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Whistleblower Confidentiality: Why Ethics Reporting Needs To Be Protected

How often have you heard about whistleblowers who have faced backlash because they decided to report unethical behaviour within a company? The answer is probably too often. A study from the Bradley University Centre of Cybersecurity showed that nearly two-thirds of those who spoke up confronted retaliation.

Whistleblowers play an essential role in our workplaces and in society as a whole. They are individuals from all walks of life who come forward with information that they believe is important to share with the public. They expose corruption, fraud, and/or other wrongdoing within a company. The information a whistleblower shares should represent an opportunity for businesses to evaluate their operations, grow in accountability, increase transparency, and help prevent future scandals.

However, this is not always the case. Whistleblowers are often viewed as heroes because they expose wrongdoing, but they can also be seen as people who act out of anger. They can be labelled as a person driven by profit, not someone acting out of duty to bring change. For this reason, people who report unethical behaviour may not do so if they feel there is no protection for whistleblowers. They may think twice about speaking up because they fear retaliation.

Though some governments have provided a framework for whistleblowing, organizations must also understand the importance of creating an environment of protection around those who speak out. In this piece, we will discuss the importance of creating protections to ensure ethical reporting within corporations.

What is Whistleblower Confidentiality?

Individuals that decide to come forward with information regarding wrongdoing can choose to report it confidentially. This helps to protect them from the backlash they may otherwise encounter. When a whistleblower decides to select this method of reporting, they must provide their identity. The identity will not be disclosed until their consent has been given. Furthermore, the statement they have issued will remain secure in the system.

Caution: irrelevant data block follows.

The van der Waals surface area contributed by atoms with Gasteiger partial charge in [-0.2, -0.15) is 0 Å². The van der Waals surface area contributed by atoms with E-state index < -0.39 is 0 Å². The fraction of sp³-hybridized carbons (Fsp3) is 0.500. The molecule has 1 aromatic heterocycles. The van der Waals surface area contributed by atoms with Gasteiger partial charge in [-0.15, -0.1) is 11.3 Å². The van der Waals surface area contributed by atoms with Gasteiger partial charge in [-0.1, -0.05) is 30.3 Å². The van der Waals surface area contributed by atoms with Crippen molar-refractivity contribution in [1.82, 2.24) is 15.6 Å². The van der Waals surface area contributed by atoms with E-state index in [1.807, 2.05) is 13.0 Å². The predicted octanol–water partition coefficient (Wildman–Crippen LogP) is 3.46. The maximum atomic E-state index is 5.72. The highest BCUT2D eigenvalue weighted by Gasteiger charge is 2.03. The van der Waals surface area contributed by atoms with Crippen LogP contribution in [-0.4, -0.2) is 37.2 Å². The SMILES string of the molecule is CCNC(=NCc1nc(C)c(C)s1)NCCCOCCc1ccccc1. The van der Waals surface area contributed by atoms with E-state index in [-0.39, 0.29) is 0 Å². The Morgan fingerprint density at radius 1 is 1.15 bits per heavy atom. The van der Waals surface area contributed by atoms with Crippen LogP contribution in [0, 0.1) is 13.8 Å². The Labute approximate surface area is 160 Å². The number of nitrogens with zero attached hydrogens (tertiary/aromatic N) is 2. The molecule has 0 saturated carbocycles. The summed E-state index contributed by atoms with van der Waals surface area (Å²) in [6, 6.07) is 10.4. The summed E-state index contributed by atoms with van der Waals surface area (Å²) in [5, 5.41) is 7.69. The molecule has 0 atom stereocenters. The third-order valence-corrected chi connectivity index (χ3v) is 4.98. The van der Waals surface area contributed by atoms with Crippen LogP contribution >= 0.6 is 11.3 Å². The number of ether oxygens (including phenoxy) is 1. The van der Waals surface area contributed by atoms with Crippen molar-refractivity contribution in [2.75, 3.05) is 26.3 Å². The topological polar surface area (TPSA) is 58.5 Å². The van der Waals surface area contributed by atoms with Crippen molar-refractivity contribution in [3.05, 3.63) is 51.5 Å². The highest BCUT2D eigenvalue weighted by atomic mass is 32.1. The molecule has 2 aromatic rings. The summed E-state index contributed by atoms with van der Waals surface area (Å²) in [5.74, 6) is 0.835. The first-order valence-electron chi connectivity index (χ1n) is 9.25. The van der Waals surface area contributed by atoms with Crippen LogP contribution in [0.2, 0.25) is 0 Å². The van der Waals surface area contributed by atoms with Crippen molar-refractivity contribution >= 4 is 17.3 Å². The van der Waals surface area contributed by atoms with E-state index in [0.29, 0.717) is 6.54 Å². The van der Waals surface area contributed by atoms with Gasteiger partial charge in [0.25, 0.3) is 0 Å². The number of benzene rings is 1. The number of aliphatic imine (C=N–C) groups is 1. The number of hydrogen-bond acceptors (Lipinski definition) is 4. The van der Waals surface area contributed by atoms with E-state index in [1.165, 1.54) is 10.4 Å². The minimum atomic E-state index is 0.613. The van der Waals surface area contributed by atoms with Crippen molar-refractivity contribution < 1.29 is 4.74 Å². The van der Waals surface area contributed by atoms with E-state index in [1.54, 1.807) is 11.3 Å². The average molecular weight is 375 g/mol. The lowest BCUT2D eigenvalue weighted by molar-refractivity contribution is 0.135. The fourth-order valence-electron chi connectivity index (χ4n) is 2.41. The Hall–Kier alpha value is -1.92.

However, confidential reporting is not to be confused with anonymous reporting, which keeps the whistleblower’s identity unknown to the parties involved. Though there is a greater incentive when picking to inform anonymously, this route is discouraged as it may lead to more obstacles during the actual investigation.

Employee Trust

When establishing an ethics reporting system, organizations must consider fostering an environment that encourages employees to speak out about potential wrongdoing. Creating the right atmosphere by designing and maintaining policies is crucial. Such policies may detail how whistleblowers can report information, for instance, or who they report it to, both of which can help companies build employee trust.

Employees need to feel confident that any information shared within the company will be kept secure, especially when reporting issues they believe are problematic. Additionally, the workers should be assured that the integrity of the information shared will remain protected. A business that creates a hotline for those who choose to report anonymously can facilitate trust among employees. Staff members should be made aware that their identities will not be revealed during the reporting process.

A whistleblower could be any employee who feels that something is wrong within an organization. If they feel comfortable speaking up, they can become an ambassador for the system in place. Your goal is to create a culture where employees feel safe in speaking up. To ensure the success of such reporting methods, businesses must design a system capable of assuring staff that their concerns will be investigated and addressed promptly. An effective system will also assure all involved parties that the information provided will be treated confidentially.